A New Branch Line is proposed
The Bognor Railway Company was formed in 1860 by a group of local business men. With the backing of the London, Brighton and South Coast Railway (LB&SCR), plans were laid before Parliament in 1860 and the Bill enacted on 11th July 1861 to build the Bognor Branch Line. A new station called Barnham Junction was to be built close to Barnham village at the junction of the line with the “West Coast Line”. The proposed route was the preferred option of the Bognor townspeople over a rival plan from the Bognor, Chichester and Midhurst Railway Company.
Nothing happened on the ground until Saturday 18th April 1863 when a ceremony took place in a field at Upper Bognor where a Miss Arnold of Romsey cut the first sod. Work proceeded slowly until at long last on 1st June 1864, the line was opened. Bands played at Bognor and at Barnham and the public were allowed to travel up and down the line for free. The line was 3 miles and 46 chains in length and crossed many streams and ditches including the Aldingbourne Rife and the abandoned Portsmouth to Arundel canal.
The new station was situated in ‘Railway Approach’ alongside the station house which was built by Jabez Reynolds at a cost of £899 and a goods shed was moved from the defunct Yapton Station. The closure of Woodgate Station on 1st June was a loss to the people living in the vicinity however passengers to Bognor could now enjoy the 10minute journey from Barnham Junction to the coast rather than suffer the horse-drawn omnibus ride from Woodgate.
At first the Bognor Railway Company ran the line; then on 29th July 1864 the LB&SCR took over. Finally on 11th January 1871 the Brighton company paid the last instalment for the purchase of the line and the Bognor Railway Company was dissolved.
In 1874 trains were scheduled from Bognor to London with some shunting at Barnham but it would be some years before through trains ran from Bognor to London (1903) and the station layout was improved with a doubling of the branch line track and the installation of a new signal box (1911).
The new station at Barnham had a far reaching effect. The livestock market opened in a small way in 1882 alongside the station and, once it had moved to a larger site across the road, it became one of the most important markets in Sussex. Local cattle and sheep being driven along the country lanes were a common sight with livestock from further afield being moved by train. Barnham Nurseries and later Croftway (Toynbee’s) Nursery and other local nurseries sent produce, plants and flowers to the London market by rail. Coal was distributed from the railway yard. Barnham’s commercial centre grew around the station and large detached houses were built around the turn of the century nearby.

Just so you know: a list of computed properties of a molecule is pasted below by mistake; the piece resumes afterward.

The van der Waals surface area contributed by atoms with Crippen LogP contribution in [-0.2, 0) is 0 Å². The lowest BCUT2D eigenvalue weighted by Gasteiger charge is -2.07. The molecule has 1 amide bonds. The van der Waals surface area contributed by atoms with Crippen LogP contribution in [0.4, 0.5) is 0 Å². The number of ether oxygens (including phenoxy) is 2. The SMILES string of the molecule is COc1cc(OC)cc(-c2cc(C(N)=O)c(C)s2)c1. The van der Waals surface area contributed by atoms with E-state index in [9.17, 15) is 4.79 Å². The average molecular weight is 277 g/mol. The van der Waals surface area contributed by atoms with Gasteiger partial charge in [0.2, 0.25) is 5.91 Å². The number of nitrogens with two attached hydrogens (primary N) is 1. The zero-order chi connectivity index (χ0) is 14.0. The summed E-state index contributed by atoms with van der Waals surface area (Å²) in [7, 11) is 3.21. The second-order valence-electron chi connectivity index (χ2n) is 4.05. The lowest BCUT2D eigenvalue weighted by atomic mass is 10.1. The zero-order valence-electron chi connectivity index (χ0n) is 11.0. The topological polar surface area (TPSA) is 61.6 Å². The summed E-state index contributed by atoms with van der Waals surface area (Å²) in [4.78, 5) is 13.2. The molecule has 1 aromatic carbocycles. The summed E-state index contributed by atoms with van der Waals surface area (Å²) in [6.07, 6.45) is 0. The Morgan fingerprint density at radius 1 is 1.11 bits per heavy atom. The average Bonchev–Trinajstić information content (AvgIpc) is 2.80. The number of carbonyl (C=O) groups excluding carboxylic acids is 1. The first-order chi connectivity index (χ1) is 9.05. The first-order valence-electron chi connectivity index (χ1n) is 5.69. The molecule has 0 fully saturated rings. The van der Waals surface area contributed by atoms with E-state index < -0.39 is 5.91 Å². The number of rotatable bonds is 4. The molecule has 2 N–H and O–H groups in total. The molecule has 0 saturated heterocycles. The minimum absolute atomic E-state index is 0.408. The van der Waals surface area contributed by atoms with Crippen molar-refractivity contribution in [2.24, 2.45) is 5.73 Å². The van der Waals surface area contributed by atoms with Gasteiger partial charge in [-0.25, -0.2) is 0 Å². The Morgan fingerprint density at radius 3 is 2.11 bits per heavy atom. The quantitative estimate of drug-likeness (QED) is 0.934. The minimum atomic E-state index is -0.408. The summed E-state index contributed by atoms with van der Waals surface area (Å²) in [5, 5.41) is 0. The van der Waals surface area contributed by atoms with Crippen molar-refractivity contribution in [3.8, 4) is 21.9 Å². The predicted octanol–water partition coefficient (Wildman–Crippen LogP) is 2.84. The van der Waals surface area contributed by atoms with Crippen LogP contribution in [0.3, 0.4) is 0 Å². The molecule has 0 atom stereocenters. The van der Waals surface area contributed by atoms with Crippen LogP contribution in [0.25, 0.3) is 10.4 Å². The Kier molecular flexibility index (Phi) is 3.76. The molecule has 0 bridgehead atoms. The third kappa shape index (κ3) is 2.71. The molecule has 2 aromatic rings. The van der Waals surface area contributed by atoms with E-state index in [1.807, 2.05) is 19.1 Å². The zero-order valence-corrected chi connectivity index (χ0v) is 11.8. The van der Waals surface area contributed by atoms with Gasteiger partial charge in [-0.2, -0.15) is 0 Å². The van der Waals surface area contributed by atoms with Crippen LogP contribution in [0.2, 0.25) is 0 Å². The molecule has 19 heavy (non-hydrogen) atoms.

More information can be found in The Bognor Branch Line by S. Jordan, published by The Oakwood Press, 1989 ISBN 0853613931.
Queen Victoria’s Funeral Train Saturday 2nd February, 1901
The train steamed through Barnham at 9.22 a.m. at 80 mph. The locomotive was a London, Brighton and South Coast Railway No.54 Empress (R.Billington B. class 4.4.0), driven by Inspector Walter Cooper and Fireman Way. It consisted of the Royal 12-wheeler saloon, the GWR funeral car and six other eight-wheeled carriages. The train left Gosport at 8.45 a.m. and arrived at Victoria at 10.58 a.m. (Two minutes early!)
By 1895/96 refreshment rooms had been opened on the platforms and WH Smith set up an open fronted newsagents. Mr George Edward Gatrell (far left) was one of the original employees. He began work as a paper boy for WH Smith and joined them full time when he was 14. At his retirement in 1947 aged 65 he had been with the company for 51 years – 40 of these as manager. After his retirement he returned to delivering newspapers and was still doing so 10 years later!
He was featured in the Bognor Observer on Friday 10th May 1957 at the age of 75 still using his bicycle to deliver the papers to the more remote residents.
The Modern Barnham Station
The station entrance and ticket office that we see today were built in 1929. The area around the old station office was often congested and it was decided that for safety the new entrance should be further east. The subways were constructed to connect the platforms. The old station building was demolished in 1930 and, according to Harry Dart, two banks were constructed by his father in 1933 in Station Approach and a new coal merchant (Hall & Co.) followed in 1934.
The 1930s also saw the planting along the embankment of chestnut trees to commemorate the Silver Jubilee of King George V in 1935.
1846 the single track Shoreham to Chichester line via Barnham opened
1857 track doubled
1863 station opened for trains travelling to London via Arundel
1864 single track branch line opened to Bognor
1874 trains ran from Bognor to London with some shunting at Barnham
1895 refreshment rooms were open on the station by this date
1896 platform newsagents was open by this date
1901 Queen Victoria’s funeral train passed through
1903 through trains ran from London to Bognor
1911 Barnham to Bognor track doubled and new signal box installed
1929 today’s station ticket office and entrance were built
1930 old station building demolished
1935 chestnut trees were planted along the embankment fronting Barnham Road to mark the Silver Jubilee of King George V
1962 train derailment at the station – 37 passengers and driver injured but no fatalities
2009 1911 signal box removed
2014 150th anniversary of the opening of the Bognor branch line celebrated at Barnham and Bognor Regis
For photographs – follow this link to Flickr where you will find many images of the Barnham Station through the ages. (Flickr is an external site where images are hosted).